Her anthologies work the same way, which is a feat, as though the writers she knew had invariably picked up some of the qualities that defined her own fiction (or else were edited so that they did). We're talking about some truly potent, terrifying stuff here: Asquith helped make something like the doubting of one's own senses or motives every bit as powerful as the demons one encounters in, say, M.R. James or Lovecraft. Sadly, she wouldn't have their influence, but it's not too late to discover and read her for ourselves (albeit secondhand). Still, if people in fiction can come back as ghosts, why can't great, forgotten writers come back as presences in our lives, too?
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Better still is the tale "Who Is Sylvia?" If you think about your favorite ghost stories, they almost always have two things going for them: One, you can reach out and practically run your finger over the atmosphere. Two, there's a framing gambit that is one of those "Why the hell didn't I think of that?" types of ideas.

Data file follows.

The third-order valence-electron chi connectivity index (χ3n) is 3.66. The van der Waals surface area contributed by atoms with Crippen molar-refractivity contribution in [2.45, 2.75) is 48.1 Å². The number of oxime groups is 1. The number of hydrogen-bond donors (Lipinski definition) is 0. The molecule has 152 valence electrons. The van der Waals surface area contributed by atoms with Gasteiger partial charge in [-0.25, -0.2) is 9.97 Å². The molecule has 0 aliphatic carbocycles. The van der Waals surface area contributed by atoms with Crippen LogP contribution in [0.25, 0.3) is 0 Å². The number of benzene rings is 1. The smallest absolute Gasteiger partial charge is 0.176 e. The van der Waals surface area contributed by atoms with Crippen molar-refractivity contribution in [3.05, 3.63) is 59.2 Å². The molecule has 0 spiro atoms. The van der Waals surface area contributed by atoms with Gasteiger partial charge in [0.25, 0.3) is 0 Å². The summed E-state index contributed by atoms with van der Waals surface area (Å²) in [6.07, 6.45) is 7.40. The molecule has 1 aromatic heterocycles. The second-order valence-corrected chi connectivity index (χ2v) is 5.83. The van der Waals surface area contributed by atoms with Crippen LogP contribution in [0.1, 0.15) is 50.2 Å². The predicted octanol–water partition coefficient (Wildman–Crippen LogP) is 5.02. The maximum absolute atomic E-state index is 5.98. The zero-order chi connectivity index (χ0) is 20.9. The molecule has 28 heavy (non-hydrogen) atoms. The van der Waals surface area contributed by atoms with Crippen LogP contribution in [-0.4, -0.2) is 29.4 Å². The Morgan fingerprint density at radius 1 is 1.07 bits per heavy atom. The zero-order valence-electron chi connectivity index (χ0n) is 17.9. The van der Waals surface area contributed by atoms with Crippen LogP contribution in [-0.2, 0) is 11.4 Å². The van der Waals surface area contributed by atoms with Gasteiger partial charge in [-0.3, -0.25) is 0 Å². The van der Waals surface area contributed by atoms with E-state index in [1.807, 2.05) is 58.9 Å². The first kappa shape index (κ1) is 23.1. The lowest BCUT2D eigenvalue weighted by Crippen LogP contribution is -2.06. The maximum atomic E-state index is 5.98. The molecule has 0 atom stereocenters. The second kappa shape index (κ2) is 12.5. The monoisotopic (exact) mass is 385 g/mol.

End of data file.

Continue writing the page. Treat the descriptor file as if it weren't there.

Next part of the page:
In "Who Is Sylvia?" that involves a woman in love with a man, who dumps her for the title character. The spurned woman, Susan Small, is frumpy; her rival is effortlessly attractive. After an evening of cards, an odd, scary guy relates a disturbing tale of once murdering two people by writing their names on a piece of paper and sticking them in a drawer.
Partly as a joke to herself, Susan does this with her rival Sylvia's name. Then Sylvia dies. The next time Susan opens the drawer, she finds a piece of paper with Sylvia's name on it, written in Sylvia's hand, and it goes on like this for a while. Which is scary enough. But then she starts to fall in love with Sylvia, there's this lesbianic, beyond-the-grave kind of affair transpiring, followed by suicide, which doubles as what we might think of as a ghost's version of simultaneous orgasm.
"Could I live through all the long littleness of life?" Sylvia asks a friend in what is tantamount to her suicide note, but also a reminder of the real powers that be, terror-wise: the banal, the life marked not by how deeply one lives, but how passively one exists. In the hands of the great Lady Asquith, sometimes doing nothing can be the scariest fate of all.
Colin Fleming is the author of The Anglerfish Comedy Troupe: Stories from the Abyss, a regular guest on NPR's Weekend Edition, and is writing a memoir, Many Moments More: A Story About the Art of Endurance.